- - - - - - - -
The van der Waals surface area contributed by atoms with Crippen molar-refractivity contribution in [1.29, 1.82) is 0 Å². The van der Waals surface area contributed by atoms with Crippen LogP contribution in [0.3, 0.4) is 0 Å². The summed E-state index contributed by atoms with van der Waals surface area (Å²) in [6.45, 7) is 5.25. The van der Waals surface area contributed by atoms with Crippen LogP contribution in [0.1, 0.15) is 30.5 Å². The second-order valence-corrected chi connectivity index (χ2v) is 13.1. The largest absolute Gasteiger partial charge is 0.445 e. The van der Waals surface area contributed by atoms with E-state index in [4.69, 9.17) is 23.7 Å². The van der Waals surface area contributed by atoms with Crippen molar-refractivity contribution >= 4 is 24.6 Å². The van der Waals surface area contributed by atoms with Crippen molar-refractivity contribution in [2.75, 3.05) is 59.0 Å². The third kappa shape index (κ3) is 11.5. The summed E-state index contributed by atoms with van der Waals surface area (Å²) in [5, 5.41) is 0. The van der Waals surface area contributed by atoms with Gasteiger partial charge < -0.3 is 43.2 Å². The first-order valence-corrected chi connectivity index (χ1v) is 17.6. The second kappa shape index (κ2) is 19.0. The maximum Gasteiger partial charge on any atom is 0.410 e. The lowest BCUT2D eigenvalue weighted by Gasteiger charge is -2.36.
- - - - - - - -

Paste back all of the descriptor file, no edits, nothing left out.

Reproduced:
The van der Waals surface area contributed by atoms with Crippen molar-refractivity contribution in [1.29, 1.82) is 0 Å². The van der Waals surface area contributed by atoms with Crippen LogP contribution in [0.3, 0.4) is 0 Å². The summed E-state index contributed by atoms with van der Waals surface area (Å²) in [6.45, 7) is 5.25. The van der Waals surface area contributed by atoms with Crippen LogP contribution in [0.1, 0.15) is 30.5 Å². The second-order valence-corrected chi connectivity index (χ2v) is 13.1. The largest absolute Gasteiger partial charge is 0.445 e. The van der Waals surface area contributed by atoms with E-state index in [4.69, 9.17) is 23.7 Å². The van der Waals surface area contributed by atoms with Crippen molar-refractivity contribution >= 4 is 24.6 Å². The van der Waals surface area contributed by atoms with Crippen molar-refractivity contribution in [2.75, 3.05) is 59.0 Å². The third kappa shape index (κ3) is 11.5. The summed E-state index contributed by atoms with van der Waals surface area (Å²) in [5, 5.41) is 0. The van der Waals surface area contributed by atoms with Gasteiger partial charge < -0.3 is 43.2 Å². The first-order valence-corrected chi connectivity index (χ1v) is 17.6. The second kappa shape index (κ2) is 19.0. The maximum Gasteiger partial charge on any atom is 0.410 e. The lowest BCUT2D eigenvalue weighted by Gasteiger charge is -2.36.